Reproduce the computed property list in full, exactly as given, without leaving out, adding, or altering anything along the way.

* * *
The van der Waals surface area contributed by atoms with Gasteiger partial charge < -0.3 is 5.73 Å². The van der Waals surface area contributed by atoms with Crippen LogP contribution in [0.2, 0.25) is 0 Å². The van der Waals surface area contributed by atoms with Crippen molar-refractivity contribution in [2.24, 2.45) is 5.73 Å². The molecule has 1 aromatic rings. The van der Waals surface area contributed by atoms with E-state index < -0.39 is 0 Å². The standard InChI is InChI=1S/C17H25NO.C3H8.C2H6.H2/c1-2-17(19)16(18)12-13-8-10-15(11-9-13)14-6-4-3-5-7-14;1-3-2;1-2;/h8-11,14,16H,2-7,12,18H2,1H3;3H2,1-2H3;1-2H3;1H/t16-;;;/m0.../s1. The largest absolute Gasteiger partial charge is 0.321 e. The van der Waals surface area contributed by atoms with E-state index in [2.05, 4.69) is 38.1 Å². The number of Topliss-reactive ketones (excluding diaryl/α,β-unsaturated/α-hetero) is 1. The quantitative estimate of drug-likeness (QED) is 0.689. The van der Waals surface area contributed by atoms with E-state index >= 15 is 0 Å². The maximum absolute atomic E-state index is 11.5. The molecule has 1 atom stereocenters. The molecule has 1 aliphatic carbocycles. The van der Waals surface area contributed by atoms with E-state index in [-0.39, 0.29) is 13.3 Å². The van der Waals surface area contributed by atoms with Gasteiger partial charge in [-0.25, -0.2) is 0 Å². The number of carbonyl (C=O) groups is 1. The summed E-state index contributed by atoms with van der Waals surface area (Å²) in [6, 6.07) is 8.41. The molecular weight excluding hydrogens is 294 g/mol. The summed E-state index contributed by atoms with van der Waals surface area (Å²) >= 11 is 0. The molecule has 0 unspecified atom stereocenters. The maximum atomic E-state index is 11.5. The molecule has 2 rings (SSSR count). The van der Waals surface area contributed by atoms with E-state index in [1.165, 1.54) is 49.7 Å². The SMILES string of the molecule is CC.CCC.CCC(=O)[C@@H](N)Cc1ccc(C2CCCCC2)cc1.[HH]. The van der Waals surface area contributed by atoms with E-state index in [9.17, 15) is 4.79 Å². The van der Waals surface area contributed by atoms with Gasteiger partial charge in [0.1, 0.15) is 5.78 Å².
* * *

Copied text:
The van der Waals surface area contributed by atoms with Gasteiger partial charge < -0.3 is 5.73 Å². The van der Waals surface area contributed by atoms with Crippen LogP contribution in [0.2, 0.25) is 0 Å². The van der Waals surface area contributed by atoms with Crippen molar-refractivity contribution in [2.24, 2.45) is 5.73 Å². The molecule has 1 aromatic rings. The van der Waals surface area contributed by atoms with E-state index < -0.39 is 0 Å². The standard InChI is InChI=1S/C17H25NO.C3H8.C2H6.H2/c1-2-17(19)16(18)12-13-8-10-15(11-9-13)14-6-4-3-5-7-14;1-3-2;1-2;/h8-11,14,16H,2-7,12,18H2,1H3;3H2,1-2H3;1-2H3;1H/t16-;;;/m0.../s1. The largest absolute Gasteiger partial charge is 0.321 e. The van der Waals surface area contributed by atoms with E-state index in [2.05, 4.69) is 38.1 Å². The number of Topliss-reactive ketones (excluding diaryl/α,β-unsaturated/α-hetero) is 1. The quantitative estimate of drug-likeness (QED) is 0.689. The van der Waals surface area contributed by atoms with E-state index >= 15 is 0 Å². The maximum absolute atomic E-state index is 11.5. The molecule has 1 atom stereocenters. The molecule has 1 aliphatic carbocycles. The van der Waals surface area contributed by atoms with E-state index in [-0.39, 0.29) is 13.3 Å². The van der Waals surface area contributed by atoms with Gasteiger partial charge in [-0.25, -0.2) is 0 Å². The number of carbonyl (C=O) groups is 1. The summed E-state index contributed by atoms with van der Waals surface area (Å²) in [6, 6.07) is 8.41. The molecular weight excluding hydrogens is 294 g/mol. The summed E-state index contributed by atoms with van der Waals surface area (Å²) >= 11 is 0. The molecule has 0 unspecified atom stereocenters. The maximum atomic E-state index is 11.5. The molecule has 2 rings (SSSR count). The van der Waals surface area contributed by atoms with E-state index in [1.165, 1.54) is 49.7 Å². The SMILES string of the molecule is CC.CCC.CCC(=O)[C@@H](N)Cc1ccc(C2CCCCC2)cc1.[HH]. The van der Waals surface area contributed by atoms with E-state index in [9.17, 15) is 4.79 Å². The van der Waals surface area contributed by atoms with Gasteiger partial charge in [0.1, 0.15) is 5.78 Å².